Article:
Before the law was set to expire, U.S. officials were already scrambling after two major U.S. communication providers said they would stop complying with orders through the surveillance program, according to a person familiar with the matter, who spoke on condition of anonymity to discuss private negotiations.

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Atty. Gen. Merrick Garland praised the reauthorization and reiterated how “indispensable” the tool is to the Justice Department.

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“This reauthorization of Section 702 gives the United States the authority to continue to collect foreign intelligence information about non-U.S. persons located outside the United States, while at the same time codifying important reforms the Justice Department has adopted to ensure the protection of Americans’ privacy and civil liberties,” Garland said in a statement Saturday.

But despite the Biden administration’s urging and classified briefings to senators last week on the crucial role they say the spy program plays in protecting national security, a group of progressive and conservative lawmakers had refused to accept the version of the bill the House sent over earlier.

The lawmakers had demanded that Schumer allow votes on amendments to the legislation that would seek to address what they see as civil liberty loopholes in the bill. In the end, Schumer was able to cut a deal that would allow critics to receive floor votes on their amendments in exchange for speeding up the process for passage.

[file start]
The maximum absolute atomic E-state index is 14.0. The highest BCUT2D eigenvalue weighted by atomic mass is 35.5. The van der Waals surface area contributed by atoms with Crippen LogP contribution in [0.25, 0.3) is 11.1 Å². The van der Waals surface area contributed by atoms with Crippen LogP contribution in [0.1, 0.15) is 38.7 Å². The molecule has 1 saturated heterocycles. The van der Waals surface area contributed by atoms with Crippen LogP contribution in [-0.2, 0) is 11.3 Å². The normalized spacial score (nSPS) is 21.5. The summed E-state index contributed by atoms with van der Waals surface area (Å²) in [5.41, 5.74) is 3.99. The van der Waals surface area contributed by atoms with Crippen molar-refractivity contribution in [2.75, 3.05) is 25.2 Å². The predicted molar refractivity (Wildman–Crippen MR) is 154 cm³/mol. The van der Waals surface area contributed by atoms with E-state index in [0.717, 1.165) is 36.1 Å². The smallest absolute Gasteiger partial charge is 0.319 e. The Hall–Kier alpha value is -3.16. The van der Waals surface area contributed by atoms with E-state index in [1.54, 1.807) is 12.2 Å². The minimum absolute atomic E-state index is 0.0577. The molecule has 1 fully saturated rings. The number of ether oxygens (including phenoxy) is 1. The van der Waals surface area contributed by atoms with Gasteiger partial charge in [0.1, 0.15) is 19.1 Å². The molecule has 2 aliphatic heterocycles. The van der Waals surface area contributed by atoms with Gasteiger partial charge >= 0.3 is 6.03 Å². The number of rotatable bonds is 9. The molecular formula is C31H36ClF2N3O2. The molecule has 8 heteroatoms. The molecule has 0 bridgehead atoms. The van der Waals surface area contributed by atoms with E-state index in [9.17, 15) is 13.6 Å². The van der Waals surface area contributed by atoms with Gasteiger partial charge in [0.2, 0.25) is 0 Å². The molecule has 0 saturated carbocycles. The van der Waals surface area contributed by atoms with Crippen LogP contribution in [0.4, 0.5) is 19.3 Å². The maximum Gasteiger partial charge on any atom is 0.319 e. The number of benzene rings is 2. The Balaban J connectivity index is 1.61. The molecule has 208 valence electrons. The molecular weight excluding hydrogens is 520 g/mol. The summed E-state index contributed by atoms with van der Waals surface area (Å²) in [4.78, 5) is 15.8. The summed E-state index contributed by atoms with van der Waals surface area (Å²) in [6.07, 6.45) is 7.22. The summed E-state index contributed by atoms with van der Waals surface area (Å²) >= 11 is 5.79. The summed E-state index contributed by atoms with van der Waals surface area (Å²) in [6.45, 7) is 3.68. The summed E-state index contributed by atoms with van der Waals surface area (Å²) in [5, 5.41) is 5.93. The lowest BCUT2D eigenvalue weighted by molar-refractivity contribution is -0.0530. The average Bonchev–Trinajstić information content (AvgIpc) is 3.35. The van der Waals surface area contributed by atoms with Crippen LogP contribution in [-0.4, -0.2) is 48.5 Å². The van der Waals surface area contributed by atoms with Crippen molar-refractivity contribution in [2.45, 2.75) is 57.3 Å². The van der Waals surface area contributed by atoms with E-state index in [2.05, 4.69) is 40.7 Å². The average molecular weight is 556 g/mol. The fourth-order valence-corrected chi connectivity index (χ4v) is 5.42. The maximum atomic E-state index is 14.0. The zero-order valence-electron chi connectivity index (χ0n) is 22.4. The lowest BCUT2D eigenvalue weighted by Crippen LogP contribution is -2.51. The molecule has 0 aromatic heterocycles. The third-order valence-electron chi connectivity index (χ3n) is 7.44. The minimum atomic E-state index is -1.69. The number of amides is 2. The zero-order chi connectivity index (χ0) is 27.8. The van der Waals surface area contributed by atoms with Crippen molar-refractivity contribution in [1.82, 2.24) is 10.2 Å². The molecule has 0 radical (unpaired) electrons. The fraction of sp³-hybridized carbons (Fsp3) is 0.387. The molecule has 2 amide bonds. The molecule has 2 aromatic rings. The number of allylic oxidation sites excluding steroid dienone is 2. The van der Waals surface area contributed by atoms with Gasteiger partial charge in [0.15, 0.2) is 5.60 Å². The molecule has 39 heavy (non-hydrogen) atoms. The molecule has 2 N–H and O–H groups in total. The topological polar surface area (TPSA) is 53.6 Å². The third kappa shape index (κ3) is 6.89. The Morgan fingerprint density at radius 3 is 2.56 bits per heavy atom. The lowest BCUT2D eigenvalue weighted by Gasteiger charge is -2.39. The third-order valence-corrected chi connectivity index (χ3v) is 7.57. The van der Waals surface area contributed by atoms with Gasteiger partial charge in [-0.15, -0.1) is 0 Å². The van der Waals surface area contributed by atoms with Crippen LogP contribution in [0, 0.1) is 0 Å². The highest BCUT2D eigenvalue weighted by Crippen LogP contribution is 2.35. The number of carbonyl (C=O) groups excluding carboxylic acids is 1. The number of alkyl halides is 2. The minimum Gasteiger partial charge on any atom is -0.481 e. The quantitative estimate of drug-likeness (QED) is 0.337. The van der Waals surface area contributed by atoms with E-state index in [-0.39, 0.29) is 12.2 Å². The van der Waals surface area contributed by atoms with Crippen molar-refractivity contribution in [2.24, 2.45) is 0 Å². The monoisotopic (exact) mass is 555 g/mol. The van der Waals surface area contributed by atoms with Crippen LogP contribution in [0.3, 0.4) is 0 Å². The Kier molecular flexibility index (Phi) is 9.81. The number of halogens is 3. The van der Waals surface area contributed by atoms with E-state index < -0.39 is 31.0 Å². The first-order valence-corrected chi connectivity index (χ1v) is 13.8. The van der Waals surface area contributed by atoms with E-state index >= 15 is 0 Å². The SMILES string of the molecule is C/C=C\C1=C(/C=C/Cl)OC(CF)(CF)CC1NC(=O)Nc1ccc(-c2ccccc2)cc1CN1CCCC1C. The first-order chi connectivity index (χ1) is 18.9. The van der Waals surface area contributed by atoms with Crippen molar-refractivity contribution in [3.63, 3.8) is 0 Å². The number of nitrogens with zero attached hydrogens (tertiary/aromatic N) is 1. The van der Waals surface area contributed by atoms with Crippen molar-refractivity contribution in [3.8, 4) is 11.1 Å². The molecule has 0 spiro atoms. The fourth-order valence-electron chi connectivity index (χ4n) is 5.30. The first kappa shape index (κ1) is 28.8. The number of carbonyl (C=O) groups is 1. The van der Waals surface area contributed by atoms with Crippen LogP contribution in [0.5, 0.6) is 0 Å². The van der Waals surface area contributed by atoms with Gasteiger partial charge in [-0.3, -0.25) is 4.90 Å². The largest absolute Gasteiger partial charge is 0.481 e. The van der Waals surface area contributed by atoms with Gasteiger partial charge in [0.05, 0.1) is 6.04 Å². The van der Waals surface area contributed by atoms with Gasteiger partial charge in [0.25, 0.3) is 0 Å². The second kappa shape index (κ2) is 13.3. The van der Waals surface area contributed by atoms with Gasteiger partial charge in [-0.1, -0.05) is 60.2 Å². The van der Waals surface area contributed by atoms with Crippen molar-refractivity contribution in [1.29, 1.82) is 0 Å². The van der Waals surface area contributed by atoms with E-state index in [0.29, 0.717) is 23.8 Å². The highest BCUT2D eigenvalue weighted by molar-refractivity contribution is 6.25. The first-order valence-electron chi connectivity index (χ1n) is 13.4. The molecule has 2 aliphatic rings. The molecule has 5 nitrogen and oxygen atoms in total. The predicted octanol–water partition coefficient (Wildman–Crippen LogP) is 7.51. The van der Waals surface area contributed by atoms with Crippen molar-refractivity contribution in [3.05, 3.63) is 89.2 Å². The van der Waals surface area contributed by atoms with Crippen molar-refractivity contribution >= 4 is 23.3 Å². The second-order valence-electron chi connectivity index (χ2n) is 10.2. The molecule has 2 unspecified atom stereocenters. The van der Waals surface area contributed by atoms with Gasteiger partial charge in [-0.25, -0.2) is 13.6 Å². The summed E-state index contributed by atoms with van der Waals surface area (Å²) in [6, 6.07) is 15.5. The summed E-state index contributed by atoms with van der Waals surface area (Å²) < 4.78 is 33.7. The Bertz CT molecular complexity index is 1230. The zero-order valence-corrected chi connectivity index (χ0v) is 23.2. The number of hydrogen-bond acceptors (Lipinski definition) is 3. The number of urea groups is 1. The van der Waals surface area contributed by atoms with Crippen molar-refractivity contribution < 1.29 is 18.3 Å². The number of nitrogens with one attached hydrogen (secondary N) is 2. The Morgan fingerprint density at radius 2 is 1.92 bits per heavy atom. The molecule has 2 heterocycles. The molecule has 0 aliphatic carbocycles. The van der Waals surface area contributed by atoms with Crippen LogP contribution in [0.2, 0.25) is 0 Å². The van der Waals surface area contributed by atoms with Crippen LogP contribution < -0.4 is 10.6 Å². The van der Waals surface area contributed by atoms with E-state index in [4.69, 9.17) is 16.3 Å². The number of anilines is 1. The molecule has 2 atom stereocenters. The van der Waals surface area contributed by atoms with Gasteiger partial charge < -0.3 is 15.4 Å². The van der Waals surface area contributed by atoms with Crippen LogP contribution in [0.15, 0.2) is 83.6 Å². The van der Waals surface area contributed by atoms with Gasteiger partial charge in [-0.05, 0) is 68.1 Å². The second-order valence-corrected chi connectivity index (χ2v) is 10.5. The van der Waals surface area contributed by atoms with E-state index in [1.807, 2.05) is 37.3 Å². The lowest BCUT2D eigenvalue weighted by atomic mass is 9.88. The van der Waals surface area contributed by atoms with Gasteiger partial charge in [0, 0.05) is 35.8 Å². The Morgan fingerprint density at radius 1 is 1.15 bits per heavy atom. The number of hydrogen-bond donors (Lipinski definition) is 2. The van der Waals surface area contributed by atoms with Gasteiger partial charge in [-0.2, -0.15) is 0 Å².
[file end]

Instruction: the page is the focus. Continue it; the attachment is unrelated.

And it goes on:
The six amendments ultimately failed to garner the necessary support to be included in the final bill.

One of the major changes detractors had proposed centered on restricting the FBI’s access to information about Americans through the program. Though the surveillance tool targets only non-Americans in other countries, it also collects communications of Americans when they are in contact with those targeted foreigners. Sen. Richard J. Durbin of Illinois, the No. 2 Democrat in the chamber, had been pushing a proposal that would require U.S. officials to get a warrant before accessing American communications.

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“If the government wants to spy on my private communications or the private communications of any American, they should be required to get approval from a judge, just as our Founding Fathers intended in writing the Constitution,” Durbin said.

In the last year, U.S. officials have revealed a series of abuses and mistakes by FBI analysts in improperly querying the intelligence repository for information about Americans or others in the U.S., including a member of Congress and participants in the racial justice protests of 2020 and the Jan. 6, 2021, riot at the U.S. Capitol.

But members on the House and Senate intelligence committees as well as the Justice Department warned that requiring a warrant would severely handicap officials from quickly responding to imminent national security threats.

“I think that is a risk that we cannot afford to take with the vast array of challenges our nation faces around the world,” Sen. Mark R. Warner (D-Va.), chair of the Senate Intelligence Committee, said Friday.

Amiri and Jalonick write for the Associated Press. AP writer Eric Tucker contributed to this report.